Saturday, March 21, 2020

Time to Imagine and Create a Better Place

I've been meaning to blog about wildflowers, but got distracted by the Corona Virus and worrying about how will it affect our efforts to make Tucson more sustainable in the face of climate disaster. 

It is disheartening to read about the hoarding of toilet paper and bottled water - because that means more carbon sequestering trees will be cut down and more single-use plastic will end up in our landfills and the ocean. But mostly because it reflects how our consumer society deals with crisis. Instead of pulling together as a community, we are elbowing our neighbor out of the way to grab the last package of toilet paper (making a shortage where there was none.) 

To be more resilient (or even thrive) as climate change progresses, we need to pull our community together and work towards shared goals. Obviously we aren't there yet.  But...what if we think of this first response as a test run that we can learn from?  An opportunity? What if we take advantage of our free time by reading up on sustainable solutions (like rainwater harvesting) or even trying out a more sustainable lifestyle

We finally have time for a leisurely walk, smelling the bountiful wildflowers along the way, or to enjoy being outside tending our yards in this lovely weather. We can finally  take precious time with our kids teaching them how to bake bread or grow their own food in a garden.

The other day Dan and I observed where the rain fell in our yard and adjusted our basins and berms to better direct the water to our native trees. We planted some dill and basil in our kitchen garden. Dan even baked some Irish soda bread for St. Patrick's Day.

A while ago I wrote this poem about a joyful way of living and being. At the time I realized many people are so busy just trying to survive that they don't have the time to enjoy these simple pleasures. But there was a time when only one person in the family had to have a job - so what happened? What if we adjusted our priorities?  What if we were all paid a living wage? What if we reconsidered our consumer lifestyle and spent more time in nature?  Just imagine...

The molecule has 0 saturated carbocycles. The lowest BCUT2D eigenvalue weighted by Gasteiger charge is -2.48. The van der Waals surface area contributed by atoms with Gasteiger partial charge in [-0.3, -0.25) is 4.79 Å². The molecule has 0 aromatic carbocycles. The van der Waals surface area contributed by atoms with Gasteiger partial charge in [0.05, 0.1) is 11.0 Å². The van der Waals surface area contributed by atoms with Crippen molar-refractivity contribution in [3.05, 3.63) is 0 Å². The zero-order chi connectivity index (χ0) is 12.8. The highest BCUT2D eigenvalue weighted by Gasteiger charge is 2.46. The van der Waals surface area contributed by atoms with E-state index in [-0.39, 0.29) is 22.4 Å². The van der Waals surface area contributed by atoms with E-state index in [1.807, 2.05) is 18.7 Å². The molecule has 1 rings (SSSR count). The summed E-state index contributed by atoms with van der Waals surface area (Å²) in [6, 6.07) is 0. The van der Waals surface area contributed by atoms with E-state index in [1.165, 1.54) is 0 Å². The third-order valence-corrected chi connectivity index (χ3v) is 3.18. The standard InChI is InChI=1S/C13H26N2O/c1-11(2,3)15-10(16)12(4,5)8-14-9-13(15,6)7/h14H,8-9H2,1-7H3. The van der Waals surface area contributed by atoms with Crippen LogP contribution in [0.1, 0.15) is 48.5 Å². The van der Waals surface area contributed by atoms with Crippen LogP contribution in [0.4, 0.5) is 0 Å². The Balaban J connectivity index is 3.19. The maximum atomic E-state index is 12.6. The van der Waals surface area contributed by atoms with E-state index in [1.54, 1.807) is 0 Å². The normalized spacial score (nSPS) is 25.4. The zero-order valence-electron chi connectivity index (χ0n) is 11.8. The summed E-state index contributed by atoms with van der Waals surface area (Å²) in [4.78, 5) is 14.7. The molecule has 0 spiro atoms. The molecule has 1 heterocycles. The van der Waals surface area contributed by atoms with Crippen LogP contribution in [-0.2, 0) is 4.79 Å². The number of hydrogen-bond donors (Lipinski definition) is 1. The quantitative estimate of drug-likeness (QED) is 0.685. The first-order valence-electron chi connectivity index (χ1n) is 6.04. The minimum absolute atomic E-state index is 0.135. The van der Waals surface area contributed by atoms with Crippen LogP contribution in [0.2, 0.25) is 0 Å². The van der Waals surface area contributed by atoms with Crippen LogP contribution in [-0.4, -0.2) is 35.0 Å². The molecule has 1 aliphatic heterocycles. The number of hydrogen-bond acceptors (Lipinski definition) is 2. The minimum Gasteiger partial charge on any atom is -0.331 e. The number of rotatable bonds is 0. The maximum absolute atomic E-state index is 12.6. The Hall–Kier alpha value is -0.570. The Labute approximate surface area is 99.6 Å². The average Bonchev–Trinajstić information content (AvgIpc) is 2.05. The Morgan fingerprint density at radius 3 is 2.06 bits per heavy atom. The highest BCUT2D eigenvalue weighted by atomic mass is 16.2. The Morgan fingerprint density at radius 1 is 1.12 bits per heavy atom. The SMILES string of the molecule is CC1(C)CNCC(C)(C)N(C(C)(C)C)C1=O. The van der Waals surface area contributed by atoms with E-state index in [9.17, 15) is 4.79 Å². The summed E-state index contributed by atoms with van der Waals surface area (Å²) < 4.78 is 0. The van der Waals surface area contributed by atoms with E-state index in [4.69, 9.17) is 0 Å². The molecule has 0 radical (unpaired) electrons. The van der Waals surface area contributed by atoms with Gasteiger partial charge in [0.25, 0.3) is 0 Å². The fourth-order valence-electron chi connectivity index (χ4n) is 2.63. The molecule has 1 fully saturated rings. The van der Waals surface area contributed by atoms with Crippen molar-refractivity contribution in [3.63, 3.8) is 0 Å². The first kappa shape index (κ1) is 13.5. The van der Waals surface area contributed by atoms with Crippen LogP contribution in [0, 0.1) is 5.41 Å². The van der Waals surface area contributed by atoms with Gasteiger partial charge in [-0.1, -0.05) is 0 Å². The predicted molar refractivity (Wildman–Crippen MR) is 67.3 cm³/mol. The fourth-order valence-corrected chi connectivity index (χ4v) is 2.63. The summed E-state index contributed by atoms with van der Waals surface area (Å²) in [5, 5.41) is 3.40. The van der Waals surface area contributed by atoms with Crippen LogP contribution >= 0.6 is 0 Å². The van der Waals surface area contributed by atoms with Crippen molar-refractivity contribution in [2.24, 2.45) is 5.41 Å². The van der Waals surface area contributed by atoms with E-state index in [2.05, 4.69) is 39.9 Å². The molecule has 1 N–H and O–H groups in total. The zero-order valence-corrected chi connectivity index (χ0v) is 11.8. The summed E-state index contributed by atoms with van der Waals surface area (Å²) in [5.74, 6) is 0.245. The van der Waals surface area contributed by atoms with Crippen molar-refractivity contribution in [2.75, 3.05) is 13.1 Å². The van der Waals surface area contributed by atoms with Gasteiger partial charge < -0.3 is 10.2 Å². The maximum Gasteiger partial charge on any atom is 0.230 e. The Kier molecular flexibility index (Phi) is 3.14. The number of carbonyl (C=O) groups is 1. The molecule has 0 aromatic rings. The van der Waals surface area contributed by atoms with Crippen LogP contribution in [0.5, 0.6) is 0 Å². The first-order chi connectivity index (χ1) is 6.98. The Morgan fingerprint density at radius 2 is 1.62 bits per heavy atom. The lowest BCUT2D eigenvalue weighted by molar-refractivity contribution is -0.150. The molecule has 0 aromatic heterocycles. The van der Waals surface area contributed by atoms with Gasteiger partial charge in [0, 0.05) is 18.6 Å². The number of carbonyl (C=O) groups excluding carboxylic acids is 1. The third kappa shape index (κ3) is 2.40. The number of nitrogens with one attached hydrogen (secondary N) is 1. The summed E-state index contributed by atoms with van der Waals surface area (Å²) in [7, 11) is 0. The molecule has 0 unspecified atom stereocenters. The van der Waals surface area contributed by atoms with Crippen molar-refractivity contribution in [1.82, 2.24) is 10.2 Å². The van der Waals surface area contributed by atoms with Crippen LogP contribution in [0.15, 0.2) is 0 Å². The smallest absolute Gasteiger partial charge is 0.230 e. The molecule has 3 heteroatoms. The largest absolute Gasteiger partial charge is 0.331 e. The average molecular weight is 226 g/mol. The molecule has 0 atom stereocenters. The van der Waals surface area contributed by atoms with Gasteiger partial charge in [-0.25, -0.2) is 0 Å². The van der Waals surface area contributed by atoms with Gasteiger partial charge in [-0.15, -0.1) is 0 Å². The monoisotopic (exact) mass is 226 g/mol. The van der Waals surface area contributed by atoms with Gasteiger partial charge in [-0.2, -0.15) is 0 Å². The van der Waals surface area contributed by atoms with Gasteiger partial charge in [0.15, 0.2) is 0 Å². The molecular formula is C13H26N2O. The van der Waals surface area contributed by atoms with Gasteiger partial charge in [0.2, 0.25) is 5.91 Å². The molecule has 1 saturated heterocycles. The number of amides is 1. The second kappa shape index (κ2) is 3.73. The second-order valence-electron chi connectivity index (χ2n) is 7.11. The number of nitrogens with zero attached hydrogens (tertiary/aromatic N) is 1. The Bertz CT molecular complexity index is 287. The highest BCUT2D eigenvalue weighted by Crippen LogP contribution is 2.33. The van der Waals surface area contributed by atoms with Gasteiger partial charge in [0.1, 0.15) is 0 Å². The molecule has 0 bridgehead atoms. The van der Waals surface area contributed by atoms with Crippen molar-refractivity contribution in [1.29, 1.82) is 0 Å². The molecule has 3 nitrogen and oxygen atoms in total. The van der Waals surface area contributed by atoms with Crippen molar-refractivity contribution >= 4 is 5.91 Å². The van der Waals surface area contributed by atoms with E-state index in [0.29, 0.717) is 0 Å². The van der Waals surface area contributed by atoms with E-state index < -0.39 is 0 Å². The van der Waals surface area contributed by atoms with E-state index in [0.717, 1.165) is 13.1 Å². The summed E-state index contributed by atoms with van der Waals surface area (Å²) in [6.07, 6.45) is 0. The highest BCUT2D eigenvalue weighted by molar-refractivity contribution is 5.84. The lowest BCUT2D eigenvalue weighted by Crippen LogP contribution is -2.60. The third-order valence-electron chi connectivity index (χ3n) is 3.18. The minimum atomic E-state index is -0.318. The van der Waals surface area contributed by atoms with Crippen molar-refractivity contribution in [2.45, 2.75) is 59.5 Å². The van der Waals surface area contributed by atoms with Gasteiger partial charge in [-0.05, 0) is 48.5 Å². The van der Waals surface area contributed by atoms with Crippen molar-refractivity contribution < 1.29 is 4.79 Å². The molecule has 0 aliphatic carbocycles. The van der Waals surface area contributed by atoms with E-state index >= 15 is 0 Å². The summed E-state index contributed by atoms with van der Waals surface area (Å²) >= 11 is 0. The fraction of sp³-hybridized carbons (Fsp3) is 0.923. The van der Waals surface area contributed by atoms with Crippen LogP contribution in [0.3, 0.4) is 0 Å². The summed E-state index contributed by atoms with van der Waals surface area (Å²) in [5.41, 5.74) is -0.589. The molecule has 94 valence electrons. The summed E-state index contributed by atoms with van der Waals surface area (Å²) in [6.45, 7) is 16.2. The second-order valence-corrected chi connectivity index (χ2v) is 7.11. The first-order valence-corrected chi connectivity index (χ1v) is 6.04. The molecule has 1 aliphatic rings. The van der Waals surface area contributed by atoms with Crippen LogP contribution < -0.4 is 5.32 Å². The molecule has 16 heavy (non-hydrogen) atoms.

Imagine this place…
Where we live in harmony with nature
Landscaping reflecting the natural beauty of the Sonoran desert
Instead of gravel and cement - agave, mesquite, palo verde flourish
Rainwater washes down roof tops to nourish fruit trees and fill aquifers
When we no longer obstruct the flow but go with it
Rivers surrounded by cottonwood and oak

Imagine this place
Where we live in harmony with others
Nurturing, inspiring the individual gifts everyone has to share
Instead of TV and Youtube - family, neighbors, community connects
Supporting local farmers, artisans, craftsmen, passionate entrepreneurs
When we no longer obstruct the flow but go with it
Talents developed with encouragement and love

Imagine this place
Where we live in harmony with the dirt
Harvesting nourishing heritage crops for everyone to share
Instead of teaching lack and fear - we teach love, justice, environmental respect
Restoring local rivers, aquifers with berms, water barrels, catchment basins
When we no longer obstruct the flow but go with it
Desert crops sprout in the dirt, roots reaching for the

Imagine all the time
Time to live in the present, fully alive
To soak in the brilliance of our sunsets during an evening stroll
To feel the wind in your face as you coast down a hill
Time to take in the fragrance of creosote after the rain
To toast the spectacle of monsoon storms with your love
Time to dig in the garden with your children
To settle back and watch things grow
Time to share your harvest at a neighborhood potluck
 To paint, to read, to bake, to sing, to dance, to play…

Imagine floating on your back, you are part of the flow

Imagine this place

You don't have to go it alone. Join our community on Facebook. 

Thursday, March 12, 2020

Steve K Champions Plan to Use Glass that Would Have Ended Up in Our Landfills